Figure 5.

Findings of SEM concerning visitor stakeholders.

5. Conclusion and implications

Competitiveness does not pertain to just products and services; it has also become efficient in city scale. Competition between places makes the application of brand management to cities possible. Furthermore, nowadays, brand equity of cities can be calculated. Accordingly, city branding has become one of the popular fields of present time.

When departed from three functions of a city like empowering the position of city as a destination, offering a place to set up a business and to continue one’s life, it is easily seen that three main stakeholder groups consist of residents, visitors, and entrepreneurs. In addition, these groups “consume” the same city attributes with different expectations and aims. The reason is that every stakeholder group uses its own lens and develops an attitude toward city brand.

Findings of the present study clarify that different city brand elements are effective on the attitudes of various stakeholders examined in study. Hereunder, every stakeholder group interprets the city brand in terms of own purpose of existence in the city and develops an attitude accordingly. The most salient point of the study is nature’s being the only effective city brand element on all stakeholder groups. On this basis, recommended city brand element is nature in order to attract all stakeholder groups within city brand management of Muğla. While designing slogan and logo that play significant role on city management and on brand awareness of city, natural wonders of Muğla must be highlighted. Moreover, when the contribution of products special to city is considered, it is suggested that products like honeydew honey and marble, due to city’s nature, must be promoted with videos and so on. Besides, in order to attract new residents or to increase existing residents’ quality of life, social bonding, and cultural and shopping activities must be enhanced. If the target is new entrepreneurs, city brand elements like nature, business opportunities, and networking, governmental services need to be improved. New visitors—as a stakeholder group—is in focus, city managers can make arrangements about accessibility of city, business opportunities and networking, social bonding, cultural and shopping activities.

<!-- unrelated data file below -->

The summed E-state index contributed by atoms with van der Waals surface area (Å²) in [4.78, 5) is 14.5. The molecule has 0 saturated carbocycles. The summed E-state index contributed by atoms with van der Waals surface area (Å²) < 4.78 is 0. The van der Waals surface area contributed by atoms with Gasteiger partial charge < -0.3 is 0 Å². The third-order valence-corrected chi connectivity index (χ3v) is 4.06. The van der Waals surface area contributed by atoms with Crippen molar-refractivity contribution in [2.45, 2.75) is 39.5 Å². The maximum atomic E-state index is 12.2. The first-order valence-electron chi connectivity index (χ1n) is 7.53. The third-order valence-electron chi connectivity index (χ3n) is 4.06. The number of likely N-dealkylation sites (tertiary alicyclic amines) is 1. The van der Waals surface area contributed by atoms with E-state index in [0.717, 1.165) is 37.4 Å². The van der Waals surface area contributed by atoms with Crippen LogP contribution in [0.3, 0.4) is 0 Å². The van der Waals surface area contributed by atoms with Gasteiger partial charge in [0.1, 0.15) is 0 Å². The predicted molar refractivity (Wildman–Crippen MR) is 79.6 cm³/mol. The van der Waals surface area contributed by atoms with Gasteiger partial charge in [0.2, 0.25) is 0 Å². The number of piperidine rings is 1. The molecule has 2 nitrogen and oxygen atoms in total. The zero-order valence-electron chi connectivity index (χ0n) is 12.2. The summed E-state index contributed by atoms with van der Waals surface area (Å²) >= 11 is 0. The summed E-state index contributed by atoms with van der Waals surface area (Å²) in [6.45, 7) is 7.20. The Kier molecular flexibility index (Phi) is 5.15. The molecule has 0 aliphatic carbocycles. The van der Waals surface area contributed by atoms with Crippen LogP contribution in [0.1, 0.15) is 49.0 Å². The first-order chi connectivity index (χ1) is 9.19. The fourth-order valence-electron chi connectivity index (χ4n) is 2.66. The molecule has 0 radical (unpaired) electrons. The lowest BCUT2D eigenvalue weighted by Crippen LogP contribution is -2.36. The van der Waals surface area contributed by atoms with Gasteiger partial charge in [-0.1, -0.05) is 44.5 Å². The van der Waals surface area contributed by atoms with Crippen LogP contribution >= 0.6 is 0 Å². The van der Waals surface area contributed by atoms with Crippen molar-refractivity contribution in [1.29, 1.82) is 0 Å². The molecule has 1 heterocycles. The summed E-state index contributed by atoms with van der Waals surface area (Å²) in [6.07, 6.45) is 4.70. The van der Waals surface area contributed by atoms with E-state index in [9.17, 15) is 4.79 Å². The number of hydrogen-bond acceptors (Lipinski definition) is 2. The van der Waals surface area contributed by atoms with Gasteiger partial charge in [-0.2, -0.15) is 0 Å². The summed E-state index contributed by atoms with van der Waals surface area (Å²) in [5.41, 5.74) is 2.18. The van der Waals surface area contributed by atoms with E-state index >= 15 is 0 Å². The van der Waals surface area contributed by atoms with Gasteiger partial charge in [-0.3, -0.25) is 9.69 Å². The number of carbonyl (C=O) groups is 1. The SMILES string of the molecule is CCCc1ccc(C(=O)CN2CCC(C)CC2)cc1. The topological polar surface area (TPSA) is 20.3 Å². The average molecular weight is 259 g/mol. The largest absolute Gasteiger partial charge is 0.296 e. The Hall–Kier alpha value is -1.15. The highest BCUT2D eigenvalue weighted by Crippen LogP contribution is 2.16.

This study has some limitations that provide opportunities for future research. The prominent limitation of the study is exclusion of some significant target groups in a city. Forthcoming research can include groups as students, nongovernmental organizations, and local administrations and confirm the findings with more empirical studies in different cities which have unique structure with the dominance of different stakeholders.

Notes

  • Statistically significant at p-value of 0.01.
  • Statistically significant at p-value of 0.05.

© 2017 The Author(s). Licensee IntechOpen. This chapter is distributed under the terms of the Creative Commons Attribution 3.0 License, which permits unrestricted use, distribution, and reproduction in any medium, provided the original work is properly cited.

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Funda Bayrakdaroğlu (November 8th 2017). Management of a City Brand: An Examination on Three Stakeholders’ Attitudes, Advancing Insights on Brand Management, Paolo Popoli, IntechOpen, DOI: 10.5772/intechopen.69458. Available from: